Unity can elude us if we mistake it for its counterfeits.
When I read Psalm 133, I can feel my heart skip.
How very good and pleasant it is
when kindred live together in unity!
It is like the precious oil on the head,
running down upon the beard,
on the beard of Aaron,
running down over the collar of his robe.
It is like the dew of Hermon,
which falls on the mountains of Zion.
For there the Lord ordained his blessing
Here is a noble vision of living. Men and women, brothers and sisters, all nations and tribes living in harmony.
But if we try to put flesh on the vision, we run up against a serious obstacle. Common ways of understanding what constitutes unity work against its realization, because there are a number of counterfeits.
One Common Counterfeit
One such counterfeit, in my opinion, is the common tendency to equate unity with uniformity. Let us become one by all of us conforming to a common standard, whether that be in practices, values, or beliefs. Sameness then becomes the key to harmony. Where there are no differences, there will be no conflict.
One tactic for achieving this sameness is a policy of elimination. We achieve uniformity by eliminating any non-conformists, the different others. Soft ways of doing that can involve shaming non-conformists into conformity with the majority. I saw this practiced often in the high schools I attended.
But there are much more pernicious ways of eliminating the differing others. We call them ethnic, religious, or social cleansing, or genocide. We have many frightening examples from the 20th century. I cite the Turkish genocide of Armenians, the Nazi genocide of Jews, the Soviet elimination of the “bourgeoisie,” the various forms of ethnic cleansing practiced in the Balkan wars in Yugoslavia in the 1990s, the Hutu genocide of Tutsis in Rwanda, and finally in our day, the policies of terror practiced by ISIS against what they regard as unbelievers. All of these examples seek to unite their societies by eliminating the undesirable other.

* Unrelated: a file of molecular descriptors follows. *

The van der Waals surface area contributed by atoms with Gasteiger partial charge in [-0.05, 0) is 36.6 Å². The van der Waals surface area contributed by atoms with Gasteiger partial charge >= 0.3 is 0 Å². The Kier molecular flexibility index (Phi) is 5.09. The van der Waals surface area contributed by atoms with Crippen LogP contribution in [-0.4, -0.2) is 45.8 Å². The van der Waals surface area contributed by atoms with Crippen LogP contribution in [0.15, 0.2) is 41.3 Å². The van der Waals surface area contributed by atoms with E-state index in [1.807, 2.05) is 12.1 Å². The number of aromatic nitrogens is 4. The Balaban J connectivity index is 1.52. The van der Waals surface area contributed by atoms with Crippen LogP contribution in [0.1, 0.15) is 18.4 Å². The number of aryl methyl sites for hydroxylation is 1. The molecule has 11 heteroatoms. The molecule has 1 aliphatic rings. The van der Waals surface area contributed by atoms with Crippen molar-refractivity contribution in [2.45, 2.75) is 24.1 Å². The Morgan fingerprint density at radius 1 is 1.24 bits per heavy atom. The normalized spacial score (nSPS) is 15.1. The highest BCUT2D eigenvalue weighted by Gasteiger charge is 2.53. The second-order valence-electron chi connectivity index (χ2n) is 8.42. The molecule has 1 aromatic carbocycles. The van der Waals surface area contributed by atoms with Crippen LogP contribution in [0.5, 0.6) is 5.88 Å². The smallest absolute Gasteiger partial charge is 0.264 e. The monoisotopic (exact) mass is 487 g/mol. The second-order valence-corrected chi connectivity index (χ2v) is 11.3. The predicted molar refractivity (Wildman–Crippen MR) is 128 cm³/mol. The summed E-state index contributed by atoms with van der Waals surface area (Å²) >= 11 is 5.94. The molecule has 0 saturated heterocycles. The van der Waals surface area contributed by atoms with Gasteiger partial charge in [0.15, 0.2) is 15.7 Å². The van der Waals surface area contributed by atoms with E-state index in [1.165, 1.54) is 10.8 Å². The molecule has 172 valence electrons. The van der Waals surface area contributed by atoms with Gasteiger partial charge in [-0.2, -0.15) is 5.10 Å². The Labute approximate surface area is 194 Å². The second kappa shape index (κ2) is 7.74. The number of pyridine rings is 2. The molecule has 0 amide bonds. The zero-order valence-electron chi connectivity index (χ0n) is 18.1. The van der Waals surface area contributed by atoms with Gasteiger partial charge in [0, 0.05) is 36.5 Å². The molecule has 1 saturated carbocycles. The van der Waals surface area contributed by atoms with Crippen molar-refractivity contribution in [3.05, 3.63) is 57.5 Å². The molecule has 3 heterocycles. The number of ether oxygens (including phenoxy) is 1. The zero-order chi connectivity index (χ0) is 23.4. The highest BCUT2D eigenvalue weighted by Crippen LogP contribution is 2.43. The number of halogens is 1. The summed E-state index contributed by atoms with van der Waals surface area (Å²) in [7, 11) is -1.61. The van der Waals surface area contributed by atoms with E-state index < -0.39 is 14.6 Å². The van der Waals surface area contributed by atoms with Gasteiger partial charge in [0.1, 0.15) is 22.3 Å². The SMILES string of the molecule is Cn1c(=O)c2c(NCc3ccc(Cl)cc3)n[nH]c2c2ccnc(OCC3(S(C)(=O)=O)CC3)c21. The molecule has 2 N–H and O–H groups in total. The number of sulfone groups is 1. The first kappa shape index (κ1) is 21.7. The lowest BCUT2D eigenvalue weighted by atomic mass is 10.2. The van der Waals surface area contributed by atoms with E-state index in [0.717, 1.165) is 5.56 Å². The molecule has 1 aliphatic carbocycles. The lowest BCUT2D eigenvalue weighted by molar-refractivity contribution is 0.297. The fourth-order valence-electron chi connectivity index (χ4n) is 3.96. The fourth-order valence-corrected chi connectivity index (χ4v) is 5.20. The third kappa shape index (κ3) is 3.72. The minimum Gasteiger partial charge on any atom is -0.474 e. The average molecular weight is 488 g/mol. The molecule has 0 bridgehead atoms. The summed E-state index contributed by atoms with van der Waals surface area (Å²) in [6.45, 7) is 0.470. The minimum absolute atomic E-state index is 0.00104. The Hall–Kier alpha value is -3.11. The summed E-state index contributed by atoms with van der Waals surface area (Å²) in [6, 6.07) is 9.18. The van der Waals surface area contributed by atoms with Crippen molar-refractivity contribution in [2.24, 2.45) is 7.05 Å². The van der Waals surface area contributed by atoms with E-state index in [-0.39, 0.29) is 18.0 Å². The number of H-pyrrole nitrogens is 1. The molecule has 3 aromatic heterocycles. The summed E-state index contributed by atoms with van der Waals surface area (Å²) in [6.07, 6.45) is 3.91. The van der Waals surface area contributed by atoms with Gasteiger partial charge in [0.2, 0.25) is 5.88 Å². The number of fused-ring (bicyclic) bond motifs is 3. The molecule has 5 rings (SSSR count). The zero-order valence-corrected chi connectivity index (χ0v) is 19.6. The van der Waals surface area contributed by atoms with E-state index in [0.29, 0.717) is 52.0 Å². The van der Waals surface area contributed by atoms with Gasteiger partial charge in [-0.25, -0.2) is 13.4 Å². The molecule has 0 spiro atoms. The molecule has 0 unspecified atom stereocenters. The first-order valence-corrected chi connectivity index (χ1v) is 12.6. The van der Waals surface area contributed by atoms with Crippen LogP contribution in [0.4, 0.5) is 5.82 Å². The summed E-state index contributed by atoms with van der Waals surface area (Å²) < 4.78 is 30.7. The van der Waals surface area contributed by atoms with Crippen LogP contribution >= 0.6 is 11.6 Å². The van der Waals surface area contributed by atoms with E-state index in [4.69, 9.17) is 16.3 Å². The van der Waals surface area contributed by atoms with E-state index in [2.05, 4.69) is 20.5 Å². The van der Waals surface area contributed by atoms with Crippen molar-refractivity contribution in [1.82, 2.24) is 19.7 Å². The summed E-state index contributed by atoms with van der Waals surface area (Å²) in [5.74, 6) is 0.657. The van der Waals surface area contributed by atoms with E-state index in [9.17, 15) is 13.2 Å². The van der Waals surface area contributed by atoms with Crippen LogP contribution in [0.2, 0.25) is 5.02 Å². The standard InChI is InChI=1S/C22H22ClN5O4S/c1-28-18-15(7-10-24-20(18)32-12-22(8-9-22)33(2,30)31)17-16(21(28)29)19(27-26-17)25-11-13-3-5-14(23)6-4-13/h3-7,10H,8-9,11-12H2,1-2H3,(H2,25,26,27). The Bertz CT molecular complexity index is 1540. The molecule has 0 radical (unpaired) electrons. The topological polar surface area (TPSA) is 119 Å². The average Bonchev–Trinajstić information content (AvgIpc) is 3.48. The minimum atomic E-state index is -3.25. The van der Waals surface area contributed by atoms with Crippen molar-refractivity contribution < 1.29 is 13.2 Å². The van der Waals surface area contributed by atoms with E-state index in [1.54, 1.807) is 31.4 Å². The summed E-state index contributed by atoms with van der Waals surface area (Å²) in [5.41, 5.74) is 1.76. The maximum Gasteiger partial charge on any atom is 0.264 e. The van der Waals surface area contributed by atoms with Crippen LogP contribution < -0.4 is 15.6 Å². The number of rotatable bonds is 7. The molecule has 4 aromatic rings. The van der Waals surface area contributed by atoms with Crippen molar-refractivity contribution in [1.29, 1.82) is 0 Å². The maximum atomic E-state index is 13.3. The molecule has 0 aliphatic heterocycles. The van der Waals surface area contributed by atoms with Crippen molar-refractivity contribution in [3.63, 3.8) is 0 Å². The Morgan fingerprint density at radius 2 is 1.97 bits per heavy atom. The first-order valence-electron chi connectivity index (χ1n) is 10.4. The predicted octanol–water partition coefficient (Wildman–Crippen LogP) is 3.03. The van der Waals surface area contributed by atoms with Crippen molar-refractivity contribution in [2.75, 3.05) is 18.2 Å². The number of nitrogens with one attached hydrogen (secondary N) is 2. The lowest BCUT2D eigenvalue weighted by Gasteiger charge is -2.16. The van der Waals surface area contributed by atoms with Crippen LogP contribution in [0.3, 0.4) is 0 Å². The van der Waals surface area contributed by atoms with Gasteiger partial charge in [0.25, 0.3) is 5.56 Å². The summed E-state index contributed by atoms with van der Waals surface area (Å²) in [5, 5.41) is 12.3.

Such policies establish no lasting unity. Rather they trigger war and civil strife, the opposite of the peace unity is expected to deliver.
Another way of achieving uniformity is to assimilate minorities into the culture of the dominant group in society. If you want to live in peace, you adopt and live by the standards and practices approved by that dominant group. One of my favorite examples is how Celtic Christianity in early medieval Europe was assimilated into the world of Roman Catholicism by unrelenting pressure on Celtic Christians to adopt Roman practices and attitudes.
Achieving unity by uniformity always involves some form of an imperialist spirit. The dominant social group sets the standards; all others are expected to conform to them. This was sometimes the complaint heard among some blacks during the Civil Rights movement in the 1960s. They complained that whites assumed integration meant blacks would assimilate to the standards of white society. That assumption involved an unconscious expectation that integration would erase a distinctly black culture and identity.
Such an imperialist approach to achieving unity always evokes resentment, bitterness, and defiance. Distinct identities are denied.
A Second Counterfeit
Another counterfeit way to achieve unity is by fusion. All the distinct identities within a society are brought together into some kind of social or psychological melting pot. From that pot emerges a new, common identity that includes all the distinct identities that existed before, but they have now each lost their distinctness as they have come to be absorbed into the one common identity.